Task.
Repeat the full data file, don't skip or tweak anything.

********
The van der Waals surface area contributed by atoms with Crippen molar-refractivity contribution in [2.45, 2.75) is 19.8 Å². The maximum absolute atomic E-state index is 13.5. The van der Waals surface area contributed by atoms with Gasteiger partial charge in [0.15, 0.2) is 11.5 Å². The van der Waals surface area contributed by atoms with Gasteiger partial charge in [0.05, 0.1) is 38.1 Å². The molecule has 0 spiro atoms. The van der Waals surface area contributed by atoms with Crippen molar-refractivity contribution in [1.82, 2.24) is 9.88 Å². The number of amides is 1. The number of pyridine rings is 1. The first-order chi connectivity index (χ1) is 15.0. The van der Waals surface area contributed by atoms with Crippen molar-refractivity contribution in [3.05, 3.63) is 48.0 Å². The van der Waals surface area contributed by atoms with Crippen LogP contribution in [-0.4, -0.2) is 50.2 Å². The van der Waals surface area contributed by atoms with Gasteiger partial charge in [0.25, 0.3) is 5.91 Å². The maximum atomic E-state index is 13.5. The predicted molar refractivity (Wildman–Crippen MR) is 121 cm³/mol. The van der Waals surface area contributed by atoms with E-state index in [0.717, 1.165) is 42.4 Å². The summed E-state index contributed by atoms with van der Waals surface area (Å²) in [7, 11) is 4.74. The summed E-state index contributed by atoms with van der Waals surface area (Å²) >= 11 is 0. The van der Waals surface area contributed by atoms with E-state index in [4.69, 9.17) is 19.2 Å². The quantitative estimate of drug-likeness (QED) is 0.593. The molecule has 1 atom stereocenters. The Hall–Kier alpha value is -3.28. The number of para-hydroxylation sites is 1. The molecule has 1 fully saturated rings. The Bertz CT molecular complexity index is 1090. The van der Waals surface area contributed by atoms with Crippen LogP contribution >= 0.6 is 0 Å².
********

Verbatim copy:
The van der Waals surface area contributed by atoms with Crippen molar-refractivity contribution in [2.45, 2.75) is 19.8 Å². The maximum absolute atomic E-state index is 13.5. The van der Waals surface area contributed by atoms with Gasteiger partial charge in [0.15, 0.2) is 11.5 Å². The van der Waals surface area contributed by atoms with Gasteiger partial charge in [0.05, 0.1) is 38.1 Å². The molecule has 0 spiro atoms. The van der Waals surface area contributed by atoms with Crippen molar-refractivity contribution in [1.82, 2.24) is 9.88 Å². The number of amides is 1. The number of pyridine rings is 1. The first-order chi connectivity index (χ1) is 15.0. The van der Waals surface area contributed by atoms with Crippen molar-refractivity contribution in [3.05, 3.63) is 48.0 Å². The van der Waals surface area contributed by atoms with Crippen LogP contribution in [-0.4, -0.2) is 50.2 Å². The van der Waals surface area contributed by atoms with Gasteiger partial charge in [0.25, 0.3) is 5.91 Å². The maximum atomic E-state index is 13.5. The predicted molar refractivity (Wildman–Crippen MR) is 121 cm³/mol. The van der Waals surface area contributed by atoms with E-state index in [0.717, 1.165) is 42.4 Å². The summed E-state index contributed by atoms with van der Waals surface area (Å²) in [7, 11) is 4.74. The summed E-state index contributed by atoms with van der Waals surface area (Å²) >= 11 is 0. The van der Waals surface area contributed by atoms with E-state index in [4.69, 9.17) is 19.2 Å². The quantitative estimate of drug-likeness (QED) is 0.593. The molecule has 1 atom stereocenters. The Hall–Kier alpha value is -3.28. The number of para-hydroxylation sites is 1. The molecule has 1 fully saturated rings. The Bertz CT molecular complexity index is 1090. The van der Waals surface area contributed by atoms with Crippen LogP contribution >= 0.6 is 0 Å².